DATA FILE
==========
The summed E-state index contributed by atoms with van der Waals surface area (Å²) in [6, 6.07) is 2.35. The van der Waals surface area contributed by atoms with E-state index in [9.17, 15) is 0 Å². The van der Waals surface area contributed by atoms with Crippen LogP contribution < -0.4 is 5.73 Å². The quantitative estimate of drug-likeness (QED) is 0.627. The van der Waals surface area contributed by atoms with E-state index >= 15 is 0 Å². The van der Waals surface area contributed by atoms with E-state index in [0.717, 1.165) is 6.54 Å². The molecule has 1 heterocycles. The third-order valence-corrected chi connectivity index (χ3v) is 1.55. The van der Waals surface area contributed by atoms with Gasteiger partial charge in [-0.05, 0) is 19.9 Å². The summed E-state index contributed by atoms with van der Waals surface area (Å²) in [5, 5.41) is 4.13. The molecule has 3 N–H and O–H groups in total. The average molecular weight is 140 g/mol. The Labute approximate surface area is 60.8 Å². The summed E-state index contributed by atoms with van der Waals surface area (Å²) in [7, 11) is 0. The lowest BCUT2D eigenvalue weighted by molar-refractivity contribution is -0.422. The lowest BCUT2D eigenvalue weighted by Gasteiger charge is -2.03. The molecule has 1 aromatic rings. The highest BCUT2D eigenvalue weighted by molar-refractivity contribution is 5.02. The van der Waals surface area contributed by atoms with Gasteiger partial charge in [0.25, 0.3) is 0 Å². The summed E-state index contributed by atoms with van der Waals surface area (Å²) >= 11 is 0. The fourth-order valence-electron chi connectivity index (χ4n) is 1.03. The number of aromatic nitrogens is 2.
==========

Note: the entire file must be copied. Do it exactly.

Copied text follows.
The summed E-state index contributed by atoms with van der Waals surface area (Å²) in [6, 6.07) is 2.35. The van der Waals surface area contributed by atoms with E-state index in [9.17, 15) is 0 Å². The van der Waals surface area contributed by atoms with Crippen LogP contribution < -0.4 is 5.73 Å². The quantitative estimate of drug-likeness (QED) is 0.627. The van der Waals surface area contributed by atoms with E-state index >= 15 is 0 Å². The van der Waals surface area contributed by atoms with E-state index in [0.717, 1.165) is 6.54 Å². The molecule has 1 heterocycles. The third-order valence-corrected chi connectivity index (χ3v) is 1.55. The van der Waals surface area contributed by atoms with Gasteiger partial charge in [-0.05, 0) is 19.9 Å². The summed E-state index contributed by atoms with van der Waals surface area (Å²) in [5, 5.41) is 4.13. The molecule has 3 N–H and O–H groups in total. The average molecular weight is 140 g/mol. The Labute approximate surface area is 60.8 Å². The summed E-state index contributed by atoms with van der Waals surface area (Å²) in [7, 11) is 0. The lowest BCUT2D eigenvalue weighted by molar-refractivity contribution is -0.422. The lowest BCUT2D eigenvalue weighted by Gasteiger charge is -2.03. The molecule has 1 aromatic rings. The highest BCUT2D eigenvalue weighted by molar-refractivity contribution is 5.02. The van der Waals surface area contributed by atoms with Gasteiger partial charge in [0.25, 0.3) is 0 Å². The summed E-state index contributed by atoms with van der Waals surface area (Å²) >= 11 is 0. The fourth-order valence-electron chi connectivity index (χ4n) is 1.03. The number of aromatic nitrogens is 2.